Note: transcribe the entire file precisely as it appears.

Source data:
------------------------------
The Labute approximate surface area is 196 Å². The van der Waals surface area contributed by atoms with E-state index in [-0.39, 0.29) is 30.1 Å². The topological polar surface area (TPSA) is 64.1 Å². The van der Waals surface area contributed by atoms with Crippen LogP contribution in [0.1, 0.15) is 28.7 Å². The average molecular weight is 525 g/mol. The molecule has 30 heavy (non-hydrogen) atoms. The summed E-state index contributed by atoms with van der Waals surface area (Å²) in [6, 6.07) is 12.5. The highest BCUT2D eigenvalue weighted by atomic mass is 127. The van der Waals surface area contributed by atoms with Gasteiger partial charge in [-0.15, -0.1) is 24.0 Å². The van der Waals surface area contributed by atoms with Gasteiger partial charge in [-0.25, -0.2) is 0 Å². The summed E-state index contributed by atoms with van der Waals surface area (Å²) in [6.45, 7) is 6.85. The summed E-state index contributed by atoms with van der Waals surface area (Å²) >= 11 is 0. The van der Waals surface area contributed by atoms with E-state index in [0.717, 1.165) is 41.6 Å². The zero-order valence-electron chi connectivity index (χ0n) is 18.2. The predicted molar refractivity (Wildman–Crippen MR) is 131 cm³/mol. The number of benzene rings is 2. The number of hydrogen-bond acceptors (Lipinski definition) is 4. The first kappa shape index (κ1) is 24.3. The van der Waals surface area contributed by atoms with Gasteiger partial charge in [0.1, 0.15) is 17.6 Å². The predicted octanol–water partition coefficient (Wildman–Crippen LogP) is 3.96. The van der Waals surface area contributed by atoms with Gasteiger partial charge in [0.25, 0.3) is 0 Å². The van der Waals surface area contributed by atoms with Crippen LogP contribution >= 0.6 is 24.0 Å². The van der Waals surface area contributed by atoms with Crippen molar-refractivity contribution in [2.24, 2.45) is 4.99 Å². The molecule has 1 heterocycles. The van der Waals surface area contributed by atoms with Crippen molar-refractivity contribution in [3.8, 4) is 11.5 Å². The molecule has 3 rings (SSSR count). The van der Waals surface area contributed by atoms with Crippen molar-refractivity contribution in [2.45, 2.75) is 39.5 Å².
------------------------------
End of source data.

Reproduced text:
The Labute approximate surface area is 196 Å². The van der Waals surface area contributed by atoms with E-state index in [-0.39, 0.29) is 30.1 Å². The topological polar surface area (TPSA) is 64.1 Å². The van der Waals surface area contributed by atoms with Crippen LogP contribution in [0.1, 0.15) is 28.7 Å². The average molecular weight is 525 g/mol. The molecule has 30 heavy (non-hydrogen) atoms. The summed E-state index contributed by atoms with van der Waals surface area (Å²) in [6, 6.07) is 12.5. The highest BCUT2D eigenvalue weighted by atomic mass is 127. The van der Waals surface area contributed by atoms with Gasteiger partial charge in [-0.15, -0.1) is 24.0 Å². The van der Waals surface area contributed by atoms with Gasteiger partial charge in [-0.25, -0.2) is 0 Å². The summed E-state index contributed by atoms with van der Waals surface area (Å²) in [6.45, 7) is 6.85. The summed E-state index contributed by atoms with van der Waals surface area (Å²) >= 11 is 0. The van der Waals surface area contributed by atoms with E-state index in [0.717, 1.165) is 41.6 Å². The zero-order valence-electron chi connectivity index (χ0n) is 18.2. The predicted molar refractivity (Wildman–Crippen MR) is 131 cm³/mol. The number of benzene rings is 2. The number of hydrogen-bond acceptors (Lipinski definition) is 4. The first kappa shape index (κ1) is 24.3. The van der Waals surface area contributed by atoms with Gasteiger partial charge in [0.1, 0.15) is 17.6 Å². The predicted octanol–water partition coefficient (Wildman–Crippen LogP) is 3.96. The van der Waals surface area contributed by atoms with Gasteiger partial charge in [0.25, 0.3) is 0 Å². The van der Waals surface area contributed by atoms with Crippen LogP contribution >= 0.6 is 24.0 Å². The van der Waals surface area contributed by atoms with Crippen molar-refractivity contribution in [2.24, 2.45) is 4.99 Å². The molecule has 1 heterocycles. The van der Waals surface area contributed by atoms with Crippen molar-refractivity contribution in [3.8, 4) is 11.5 Å². The molecule has 3 rings (SSSR count). The van der Waals surface area contributed by atoms with Crippen molar-refractivity contribution in [2.45, 2.75) is 39.5 Å².